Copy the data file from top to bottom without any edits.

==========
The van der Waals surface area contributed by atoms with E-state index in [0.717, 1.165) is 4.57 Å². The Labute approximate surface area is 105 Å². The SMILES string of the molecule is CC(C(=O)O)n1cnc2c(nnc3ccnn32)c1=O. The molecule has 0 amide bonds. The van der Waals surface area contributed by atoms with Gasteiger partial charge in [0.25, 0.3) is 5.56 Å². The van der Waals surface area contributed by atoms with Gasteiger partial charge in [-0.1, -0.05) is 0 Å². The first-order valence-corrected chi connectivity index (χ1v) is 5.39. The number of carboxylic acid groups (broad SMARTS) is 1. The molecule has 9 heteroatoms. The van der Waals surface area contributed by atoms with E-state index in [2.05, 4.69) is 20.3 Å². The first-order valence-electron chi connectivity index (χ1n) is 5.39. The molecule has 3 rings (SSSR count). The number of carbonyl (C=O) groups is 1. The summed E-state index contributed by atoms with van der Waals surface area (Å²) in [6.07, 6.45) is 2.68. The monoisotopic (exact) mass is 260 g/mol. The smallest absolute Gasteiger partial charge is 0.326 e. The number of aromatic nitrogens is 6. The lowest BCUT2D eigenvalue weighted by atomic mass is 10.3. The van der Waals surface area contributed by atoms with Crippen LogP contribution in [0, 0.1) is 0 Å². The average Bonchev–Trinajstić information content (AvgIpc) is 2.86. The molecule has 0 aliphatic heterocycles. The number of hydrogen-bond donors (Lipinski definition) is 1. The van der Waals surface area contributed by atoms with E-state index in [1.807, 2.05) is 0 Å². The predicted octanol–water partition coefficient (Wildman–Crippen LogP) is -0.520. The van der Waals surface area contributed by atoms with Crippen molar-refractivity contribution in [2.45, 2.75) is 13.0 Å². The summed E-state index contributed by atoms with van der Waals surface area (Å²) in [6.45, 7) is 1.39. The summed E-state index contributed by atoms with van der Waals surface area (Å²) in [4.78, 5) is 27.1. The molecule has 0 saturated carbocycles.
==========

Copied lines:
The van der Waals surface area contributed by atoms with E-state index in [0.717, 1.165) is 4.57 Å². The Labute approximate surface area is 105 Å². The SMILES string of the molecule is CC(C(=O)O)n1cnc2c(nnc3ccnn32)c1=O. The molecule has 0 amide bonds. The van der Waals surface area contributed by atoms with Gasteiger partial charge in [0.25, 0.3) is 5.56 Å². The van der Waals surface area contributed by atoms with Gasteiger partial charge in [-0.1, -0.05) is 0 Å². The first-order valence-corrected chi connectivity index (χ1v) is 5.39. The number of carboxylic acid groups (broad SMARTS) is 1. The molecule has 9 heteroatoms. The van der Waals surface area contributed by atoms with E-state index in [2.05, 4.69) is 20.3 Å². The first-order valence-electron chi connectivity index (χ1n) is 5.39. The molecule has 3 rings (SSSR count). The number of carbonyl (C=O) groups is 1. The summed E-state index contributed by atoms with van der Waals surface area (Å²) in [6.07, 6.45) is 2.68. The monoisotopic (exact) mass is 260 g/mol. The smallest absolute Gasteiger partial charge is 0.326 e. The number of aromatic nitrogens is 6. The lowest BCUT2D eigenvalue weighted by atomic mass is 10.3. The van der Waals surface area contributed by atoms with Crippen LogP contribution in [0, 0.1) is 0 Å². The average Bonchev–Trinajstić information content (AvgIpc) is 2.86. The molecule has 0 aliphatic heterocycles. The number of hydrogen-bond donors (Lipinski definition) is 1. The van der Waals surface area contributed by atoms with E-state index in [1.807, 2.05) is 0 Å². The predicted octanol–water partition coefficient (Wildman–Crippen LogP) is -0.520. The van der Waals surface area contributed by atoms with Crippen molar-refractivity contribution in [2.45, 2.75) is 13.0 Å². The summed E-state index contributed by atoms with van der Waals surface area (Å²) in [6.45, 7) is 1.39. The summed E-state index contributed by atoms with van der Waals surface area (Å²) in [4.78, 5) is 27.1. The molecule has 0 saturated carbocycles.